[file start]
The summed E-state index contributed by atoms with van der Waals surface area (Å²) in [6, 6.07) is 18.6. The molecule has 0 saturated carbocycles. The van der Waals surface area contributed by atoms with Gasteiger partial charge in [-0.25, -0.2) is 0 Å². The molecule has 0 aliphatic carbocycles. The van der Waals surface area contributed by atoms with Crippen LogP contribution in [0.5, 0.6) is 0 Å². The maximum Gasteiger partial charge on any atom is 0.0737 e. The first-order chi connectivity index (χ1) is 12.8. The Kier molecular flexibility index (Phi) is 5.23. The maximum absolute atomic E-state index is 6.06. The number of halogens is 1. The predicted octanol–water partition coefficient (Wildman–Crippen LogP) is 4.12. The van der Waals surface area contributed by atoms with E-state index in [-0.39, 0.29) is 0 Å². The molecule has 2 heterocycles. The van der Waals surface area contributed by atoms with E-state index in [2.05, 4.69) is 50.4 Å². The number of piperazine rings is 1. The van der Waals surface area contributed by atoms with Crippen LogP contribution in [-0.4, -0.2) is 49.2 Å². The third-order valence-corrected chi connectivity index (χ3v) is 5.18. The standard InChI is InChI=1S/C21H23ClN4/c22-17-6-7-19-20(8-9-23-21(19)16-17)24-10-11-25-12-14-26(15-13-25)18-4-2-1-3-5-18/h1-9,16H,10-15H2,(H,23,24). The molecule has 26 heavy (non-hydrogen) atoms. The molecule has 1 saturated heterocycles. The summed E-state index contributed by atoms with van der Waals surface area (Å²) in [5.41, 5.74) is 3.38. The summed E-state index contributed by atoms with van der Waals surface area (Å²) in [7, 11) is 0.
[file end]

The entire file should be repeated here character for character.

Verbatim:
The summed E-state index contributed by atoms with van der Waals surface area (Å²) in [6, 6.07) is 18.6. The molecule has 0 saturated carbocycles. The van der Waals surface area contributed by atoms with Gasteiger partial charge in [-0.25, -0.2) is 0 Å². The molecule has 0 aliphatic carbocycles. The van der Waals surface area contributed by atoms with Crippen LogP contribution in [0.5, 0.6) is 0 Å². The maximum Gasteiger partial charge on any atom is 0.0737 e. The first-order chi connectivity index (χ1) is 12.8. The Kier molecular flexibility index (Phi) is 5.23. The maximum absolute atomic E-state index is 6.06. The number of halogens is 1. The predicted octanol–water partition coefficient (Wildman–Crippen LogP) is 4.12. The van der Waals surface area contributed by atoms with E-state index in [-0.39, 0.29) is 0 Å². The molecule has 2 heterocycles. The van der Waals surface area contributed by atoms with E-state index in [2.05, 4.69) is 50.4 Å². The number of piperazine rings is 1. The van der Waals surface area contributed by atoms with Crippen LogP contribution in [-0.4, -0.2) is 49.2 Å². The third-order valence-corrected chi connectivity index (χ3v) is 5.18. The standard InChI is InChI=1S/C21H23ClN4/c22-17-6-7-19-20(8-9-23-21(19)16-17)24-10-11-25-12-14-26(15-13-25)18-4-2-1-3-5-18/h1-9,16H,10-15H2,(H,23,24). The molecule has 26 heavy (non-hydrogen) atoms. The molecule has 1 saturated heterocycles. The summed E-state index contributed by atoms with van der Waals surface area (Å²) in [5.41, 5.74) is 3.38. The summed E-state index contributed by atoms with van der Waals surface area (Å²) in [7, 11) is 0.